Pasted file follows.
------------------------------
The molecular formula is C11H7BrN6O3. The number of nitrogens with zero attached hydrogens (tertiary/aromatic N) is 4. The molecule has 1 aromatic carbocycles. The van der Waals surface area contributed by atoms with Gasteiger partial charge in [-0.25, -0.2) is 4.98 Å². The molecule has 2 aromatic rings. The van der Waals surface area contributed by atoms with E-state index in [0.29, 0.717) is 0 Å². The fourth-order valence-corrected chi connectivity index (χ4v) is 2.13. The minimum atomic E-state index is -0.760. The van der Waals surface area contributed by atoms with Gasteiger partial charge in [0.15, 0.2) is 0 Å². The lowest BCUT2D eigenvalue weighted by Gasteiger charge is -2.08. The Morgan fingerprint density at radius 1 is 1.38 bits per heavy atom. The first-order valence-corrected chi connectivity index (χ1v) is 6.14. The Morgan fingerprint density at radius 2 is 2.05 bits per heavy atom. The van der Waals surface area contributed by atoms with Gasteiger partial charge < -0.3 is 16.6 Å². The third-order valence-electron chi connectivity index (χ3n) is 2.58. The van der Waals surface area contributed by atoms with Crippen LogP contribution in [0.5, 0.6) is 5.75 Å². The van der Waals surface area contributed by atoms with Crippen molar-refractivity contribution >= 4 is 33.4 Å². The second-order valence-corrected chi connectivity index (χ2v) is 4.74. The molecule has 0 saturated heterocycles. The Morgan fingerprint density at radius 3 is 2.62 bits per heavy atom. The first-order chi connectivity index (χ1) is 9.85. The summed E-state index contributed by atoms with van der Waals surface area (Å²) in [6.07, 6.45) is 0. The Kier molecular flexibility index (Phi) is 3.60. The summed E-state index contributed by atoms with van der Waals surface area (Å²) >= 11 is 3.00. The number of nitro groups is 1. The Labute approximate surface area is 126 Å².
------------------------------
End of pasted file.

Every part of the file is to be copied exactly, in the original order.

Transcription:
The molecular formula is C11H7BrN6O3. The number of nitrogens with zero attached hydrogens (tertiary/aromatic N) is 4. The molecule has 1 aromatic carbocycles. The van der Waals surface area contributed by atoms with Gasteiger partial charge in [-0.25, -0.2) is 4.98 Å². The molecule has 2 aromatic rings. The van der Waals surface area contributed by atoms with E-state index in [0.29, 0.717) is 0 Å². The fourth-order valence-corrected chi connectivity index (χ4v) is 2.13. The minimum atomic E-state index is -0.760. The van der Waals surface area contributed by atoms with Gasteiger partial charge in [0.15, 0.2) is 0 Å². The lowest BCUT2D eigenvalue weighted by Gasteiger charge is -2.08. The Morgan fingerprint density at radius 1 is 1.38 bits per heavy atom. The first-order valence-corrected chi connectivity index (χ1v) is 6.14. The Morgan fingerprint density at radius 2 is 2.05 bits per heavy atom. The van der Waals surface area contributed by atoms with Gasteiger partial charge < -0.3 is 16.6 Å². The third-order valence-electron chi connectivity index (χ3n) is 2.58. The van der Waals surface area contributed by atoms with Crippen LogP contribution in [0.5, 0.6) is 5.75 Å². The van der Waals surface area contributed by atoms with Crippen molar-refractivity contribution >= 4 is 33.4 Å². The second-order valence-corrected chi connectivity index (χ2v) is 4.74. The molecule has 0 saturated heterocycles. The Morgan fingerprint density at radius 3 is 2.62 bits per heavy atom. The first-order chi connectivity index (χ1) is 9.85. The summed E-state index contributed by atoms with van der Waals surface area (Å²) in [6.07, 6.45) is 0. The Kier molecular flexibility index (Phi) is 3.60. The summed E-state index contributed by atoms with van der Waals surface area (Å²) >= 11 is 3.00. The number of nitro groups is 1. The Labute approximate surface area is 126 Å².